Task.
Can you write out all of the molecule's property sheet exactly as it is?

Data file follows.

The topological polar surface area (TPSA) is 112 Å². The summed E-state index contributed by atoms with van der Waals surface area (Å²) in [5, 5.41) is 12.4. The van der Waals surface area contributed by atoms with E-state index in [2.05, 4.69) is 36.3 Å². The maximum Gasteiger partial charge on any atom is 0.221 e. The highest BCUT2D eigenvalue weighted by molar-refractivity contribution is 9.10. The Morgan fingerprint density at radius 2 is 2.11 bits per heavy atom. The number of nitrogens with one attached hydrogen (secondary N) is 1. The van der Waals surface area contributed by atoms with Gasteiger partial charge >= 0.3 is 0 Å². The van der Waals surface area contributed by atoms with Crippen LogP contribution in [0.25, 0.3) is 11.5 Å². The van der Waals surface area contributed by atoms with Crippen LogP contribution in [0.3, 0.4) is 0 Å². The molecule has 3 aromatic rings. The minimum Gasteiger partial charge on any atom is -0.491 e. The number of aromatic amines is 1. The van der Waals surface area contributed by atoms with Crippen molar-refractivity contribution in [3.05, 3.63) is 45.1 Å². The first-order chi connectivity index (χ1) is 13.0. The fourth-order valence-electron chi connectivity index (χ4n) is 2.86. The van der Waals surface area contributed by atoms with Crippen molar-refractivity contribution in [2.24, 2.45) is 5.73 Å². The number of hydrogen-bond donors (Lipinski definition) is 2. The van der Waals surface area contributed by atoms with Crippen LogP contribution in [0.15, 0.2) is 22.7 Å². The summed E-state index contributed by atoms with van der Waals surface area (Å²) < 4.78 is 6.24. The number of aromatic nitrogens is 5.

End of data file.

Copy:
The topological polar surface area (TPSA) is 112 Å². The summed E-state index contributed by atoms with van der Waals surface area (Å²) in [5, 5.41) is 12.4. The van der Waals surface area contributed by atoms with E-state index in [2.05, 4.69) is 36.3 Å². The maximum Gasteiger partial charge on any atom is 0.221 e. The highest BCUT2D eigenvalue weighted by molar-refractivity contribution is 9.10. The Morgan fingerprint density at radius 2 is 2.11 bits per heavy atom. The number of nitrogens with one attached hydrogen (secondary N) is 1. The van der Waals surface area contributed by atoms with Gasteiger partial charge >= 0.3 is 0 Å². The van der Waals surface area contributed by atoms with Crippen LogP contribution in [0.25, 0.3) is 11.5 Å². The van der Waals surface area contributed by atoms with Crippen LogP contribution in [0.3, 0.4) is 0 Å². The molecule has 3 aromatic rings. The minimum Gasteiger partial charge on any atom is -0.491 e. The number of aromatic amines is 1. The van der Waals surface area contributed by atoms with Crippen molar-refractivity contribution in [3.05, 3.63) is 45.1 Å². The first-order chi connectivity index (χ1) is 13.0. The fourth-order valence-electron chi connectivity index (χ4n) is 2.86. The van der Waals surface area contributed by atoms with Crippen molar-refractivity contribution in [2.24, 2.45) is 5.73 Å². The number of hydrogen-bond donors (Lipinski definition) is 2. The van der Waals surface area contributed by atoms with Crippen LogP contribution in [0.15, 0.2) is 22.7 Å². The summed E-state index contributed by atoms with van der Waals surface area (Å²) < 4.78 is 6.24. The number of aromatic nitrogens is 5.